Four benefits of investing on REITs?

1. Generous Yields
You get passive income that’s potentially higher than yields from time deposits and government bonds.

2. Regular Income
The income of REIT companies is exempt from 30% corporate tax as they are required to pay out 90% of their earnings in the form of cash dividend to REIT investors.

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3. Affordable and Simple
You get the benefits of a property owner, without the high cost of acquiring them and all the headaches of operating and managing them.

4. Easy to Buy and Sell
After its IPO, REIT shares will be traded on the Philippine Stock Exchange. It’s a near-cash investment unlike when directly buying and owning properties.

What are the risks of investing in REITs?

First, if rental demand for the properties declines, then the REIT company will have lower income due to higher vacancy and lower lease rates. This means the REIT company will pay lower dividends to investors.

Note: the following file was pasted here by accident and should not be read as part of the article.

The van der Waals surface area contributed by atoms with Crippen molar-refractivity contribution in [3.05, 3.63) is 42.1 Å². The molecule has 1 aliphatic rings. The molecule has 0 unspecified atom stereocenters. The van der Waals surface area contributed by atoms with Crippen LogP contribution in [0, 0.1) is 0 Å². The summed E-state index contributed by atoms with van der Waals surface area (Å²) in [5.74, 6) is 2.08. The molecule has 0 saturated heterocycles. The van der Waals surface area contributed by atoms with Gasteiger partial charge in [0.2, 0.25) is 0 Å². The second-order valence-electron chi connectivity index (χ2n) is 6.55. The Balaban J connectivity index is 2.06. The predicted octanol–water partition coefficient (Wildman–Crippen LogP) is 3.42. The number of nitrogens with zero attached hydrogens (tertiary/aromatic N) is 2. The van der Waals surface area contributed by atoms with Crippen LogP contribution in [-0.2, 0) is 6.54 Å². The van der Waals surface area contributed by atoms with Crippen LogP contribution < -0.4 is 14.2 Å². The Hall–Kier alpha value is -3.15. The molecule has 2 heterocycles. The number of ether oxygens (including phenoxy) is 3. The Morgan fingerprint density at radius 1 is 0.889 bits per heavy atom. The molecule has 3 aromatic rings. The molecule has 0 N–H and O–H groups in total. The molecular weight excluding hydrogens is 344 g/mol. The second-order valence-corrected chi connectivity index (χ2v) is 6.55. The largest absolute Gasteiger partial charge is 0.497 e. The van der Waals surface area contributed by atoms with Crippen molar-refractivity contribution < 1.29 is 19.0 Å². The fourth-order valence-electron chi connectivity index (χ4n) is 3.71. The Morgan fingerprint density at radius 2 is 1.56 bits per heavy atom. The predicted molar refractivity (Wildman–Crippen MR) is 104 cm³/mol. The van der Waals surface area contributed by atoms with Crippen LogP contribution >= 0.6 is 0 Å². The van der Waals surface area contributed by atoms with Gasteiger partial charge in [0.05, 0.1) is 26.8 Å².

Secondly, REITs become less attractive as an investment when interest rates go up and traditional fixed-income instruments or bonds give out equal or higher rates.

How to know if a REIT company is a good investment.

Ayala Land’s AREIT is just the first and more are coming. Specifically, as of writing, Double Dragon will be listing their REIT later this year.

Thus, it’s important to know if a particular REIT company is worth it or if you should just skip the investment.

The first thing you should do is to evaluate the assets of the REIT company. Gauge the quality of the properties if they are attractive to lessors or renters.

Secondly, check the track record and reputation of the real estate company. Do our due diligence. Research on their past projects. Did they turn over those projects on time? Are the properties well-maintained today?

Lastly, consider the location of the properties. Are they in thriving areas with a lot of growth potential? It helps if their assets are PEZA-accredited, or if there are other upcoming infrastructure projects in the area.

REITs vs Property Stocks: Which is better?

What’s the difference between investing in a REIT company versus buying the shares of the real estate company itself. For example, why buy AREIT shares when you can just buy Ayala Land, Inc. (ALI) shares?